บุหรี่เมนทอล อันตรายยิ่งกว่า

dailynews130729_001สิงห์อมควันหลายคนคิดอยากเลิกบุหรี่ แต่ด้วยเหตุผลต่างๆ ทำให้ยังเลิกไม่ได้ ยิ่งไปทราบว่ามีบุหรี่บางแบบมีกลิ่นรสพิเศษ โดยผู้ผลิตระบุสรรพคุณว่า สูบแล้วไม่ระคายคอ อย่างเช่น “บุหรี่เมนทอล” เมื่อได้ทราบเช่นนี้จึงไม่แปลกที่หลายคนยังเลิกไม่ได้ แถมเข้าใจว่า บุหรี่เมนทอล สูบแล้วอันตรายน้อยลง

ล่าสุด องค์การอาหารและยาสหรัฐอเมริกา (เอฟดีเอ) เผยผลวิจัยว่า บุหรี่ซิกาแรตที่มีรสเมนทอลมีอันตรายต่อสุขภาพมากยิ่งกว่าบุหรี่ทั่วไป เนื่องจากตัวบุหรี่ที่ทำให้ผู้สูบรู้สึกเย็นในลำคอและทำให้ชา ลดการระคายเคืองเวลาสูบนั้น ส่งผลให้คนที่ทดลองสูบบุหรี่ประเภทนี้ติดง่าย แถมเลิกยากกว่าบุหรี่ทั่วไป และเอฟดีเอยังประกาศว่าจะหาช่องทางควบคุมไม่ให้มีการผสมเมนทอลในบุหรี่ซิกาแรต

ด้านมูลนิธิรณรงค์เพื่อการไม่สูบบุหรี่ หน่วยงานที่พยายามลดการสูบบุหรี่ของคนไทย “ศ.นพ.ประกิต วาทีสาธกกิจ” เลขาธิการมูลนิธิฯ กล่าวเพิ่มเติมในกรณีบุหรี่ผสมสารเมนทอลว่า มาตรา 9 อนุสัญญาควบคุมยาสูบ องค์การอนามัยโลก ได้แนะนำให้ประเทศสมาชิกออกกฎหมายห้ามบริษัทบุหรี่เติมสารปรุงแต่ง ที่ทำให้การสูบบุหรี่ง่ายขึ้นรวมถึงการเติมสารเมนทอล และประเทศบราซิลได้ห้ามใส่เมนทอลในบุหรี่แล้ว แต่ประเทศส่วนใหญ่ยังไม่สามารถออกกฎหมายที่ห้ามเติมเมนทอลได้ เนื่องจากการคัดค้านของบริษัทบุหรี่ รวมถึงประเทศไทยก็ยังไม่มีกฎหมายนี้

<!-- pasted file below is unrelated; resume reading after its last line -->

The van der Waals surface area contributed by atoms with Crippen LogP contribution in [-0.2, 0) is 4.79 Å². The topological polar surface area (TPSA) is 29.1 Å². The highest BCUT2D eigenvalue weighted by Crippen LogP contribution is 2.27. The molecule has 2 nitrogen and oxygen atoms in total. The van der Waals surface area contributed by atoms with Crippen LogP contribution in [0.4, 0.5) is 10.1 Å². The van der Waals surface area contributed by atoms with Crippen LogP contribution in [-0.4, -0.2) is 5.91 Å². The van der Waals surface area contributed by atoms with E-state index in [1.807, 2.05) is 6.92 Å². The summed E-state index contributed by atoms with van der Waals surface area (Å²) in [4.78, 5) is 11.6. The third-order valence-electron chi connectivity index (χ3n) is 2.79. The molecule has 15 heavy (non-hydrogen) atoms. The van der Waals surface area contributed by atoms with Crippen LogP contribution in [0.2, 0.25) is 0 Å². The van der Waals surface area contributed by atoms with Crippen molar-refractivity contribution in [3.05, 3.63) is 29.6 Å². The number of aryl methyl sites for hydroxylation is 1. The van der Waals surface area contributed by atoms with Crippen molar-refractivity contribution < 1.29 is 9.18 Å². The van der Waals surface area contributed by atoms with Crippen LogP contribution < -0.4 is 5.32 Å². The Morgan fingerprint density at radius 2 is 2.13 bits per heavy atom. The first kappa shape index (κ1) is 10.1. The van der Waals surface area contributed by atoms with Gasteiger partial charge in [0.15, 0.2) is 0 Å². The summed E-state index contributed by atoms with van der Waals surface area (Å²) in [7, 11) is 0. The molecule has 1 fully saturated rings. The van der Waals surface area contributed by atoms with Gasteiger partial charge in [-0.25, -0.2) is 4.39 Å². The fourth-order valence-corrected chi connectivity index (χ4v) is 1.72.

แม้บ้านเราจะยังไม่มีข้อห้ามทำบุหรี่ผสมสารปรุงแต่ง เช่น สารเมนทอล แต่เมื่อสิงห์อมควันได้รับทราบข้อมูลนี้แล้ว โปรดรู้ไว้ว่า บุหรี่แบบที่ยิ่งสูบง่าย ก็ยิ่งติดง่ายนะ.

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ที่มา : เดลินิวส์ 29 กรกฎาคม 2556

 

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F.D.A. Closer to Decision About Menthol Cigarettes

By Published: July 23, 2013

WASHINGTON — Moving closer to a decision on whether to ban menthol in cigarettes, the Food and Drug Administration released a scientific review on Tuesday that found the mint flavoring made it easier to start smoking and harder to quit, and solicited public comment on “potential regulation” of menthol flavored cigarettes.